Georgia Pecan Oil

TRY GEORGIA PECAN OIL FOR THE PERFECT COOKING EXPERIENCE

Georgia Pecan Oil

Pecan oil and more from Oliver Farm

Imagine the aroma of fresh Georgia vegetables like sweet corn, crunchy peppers and spicy onions, being sautéed in a hot pan drizzled with oil. I know you’re thinking, ‘she must be talking about olive oil.’ Well guess again. I’m talking about Georgia pecan oil. It’s full of antioxidants like vitamin E and flavonoids, it’s high in protein, but also in oleic acid-which is the same type of healthy fat found in olive oil, and as an added bonus is bursting with flavor.

When placed side by side with olive oil, Georgia pecan oil comes out the clear winner. It contains 9.5% saturated fat, which is less than in olive oil, is rich in monounsaturated fats, and low in saturated fats. Although pecan oil is nothing new in the word of healthy oils, it is new to most cooks. Pecan oil’s mild nutty flavor is neutral  enough to take on the flavor of whatever seasoning is being used with it, has a high smoking point of 470*F, and is versatile enough to use for frying, baking, and as the base for salad dressings, marinades, and infused oils. Making this Georgia grown oil the perfect every day oil to cook with.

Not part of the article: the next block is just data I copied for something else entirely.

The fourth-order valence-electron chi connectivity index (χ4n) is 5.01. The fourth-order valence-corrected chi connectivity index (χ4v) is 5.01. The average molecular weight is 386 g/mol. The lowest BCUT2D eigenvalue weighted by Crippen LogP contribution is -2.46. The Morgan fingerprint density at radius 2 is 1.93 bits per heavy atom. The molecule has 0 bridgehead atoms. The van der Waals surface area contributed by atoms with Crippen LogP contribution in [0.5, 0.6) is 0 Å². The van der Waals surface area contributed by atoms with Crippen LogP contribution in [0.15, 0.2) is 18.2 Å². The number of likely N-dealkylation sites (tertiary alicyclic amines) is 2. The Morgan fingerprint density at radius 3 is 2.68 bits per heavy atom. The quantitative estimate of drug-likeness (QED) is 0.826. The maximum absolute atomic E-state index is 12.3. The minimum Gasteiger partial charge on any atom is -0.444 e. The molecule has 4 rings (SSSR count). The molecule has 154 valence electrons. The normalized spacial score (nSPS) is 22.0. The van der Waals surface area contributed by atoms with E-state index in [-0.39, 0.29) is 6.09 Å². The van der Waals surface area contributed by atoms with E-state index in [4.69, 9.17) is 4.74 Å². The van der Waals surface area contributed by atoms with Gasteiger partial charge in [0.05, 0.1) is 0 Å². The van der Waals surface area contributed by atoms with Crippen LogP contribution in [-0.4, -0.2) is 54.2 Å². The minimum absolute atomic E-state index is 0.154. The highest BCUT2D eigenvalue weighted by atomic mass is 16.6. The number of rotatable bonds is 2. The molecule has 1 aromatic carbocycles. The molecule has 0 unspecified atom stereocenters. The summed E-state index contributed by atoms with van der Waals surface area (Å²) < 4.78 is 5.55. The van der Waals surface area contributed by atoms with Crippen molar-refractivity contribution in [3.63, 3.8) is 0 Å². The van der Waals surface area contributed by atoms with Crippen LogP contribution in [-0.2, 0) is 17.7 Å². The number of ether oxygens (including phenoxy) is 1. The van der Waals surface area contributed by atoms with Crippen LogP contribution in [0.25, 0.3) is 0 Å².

To give you a little peek into how versatile Georgia pecan oil actually is, I’m including a Southern spin on hummus. Using black eyed peas instead of chick peas, cider vinegar instead of lemon juice, and-you guessed it-pecan oil instead of olive oil, this Black Eyed Pea Hummus will make you a believer:

Black Eyed Pea Hummus
Original recipe by Chef Jennifer Hill Booker
Yields: 5 cups

Ingredients:
2-14.5 ounce cans black eyed peas, drained and rinsed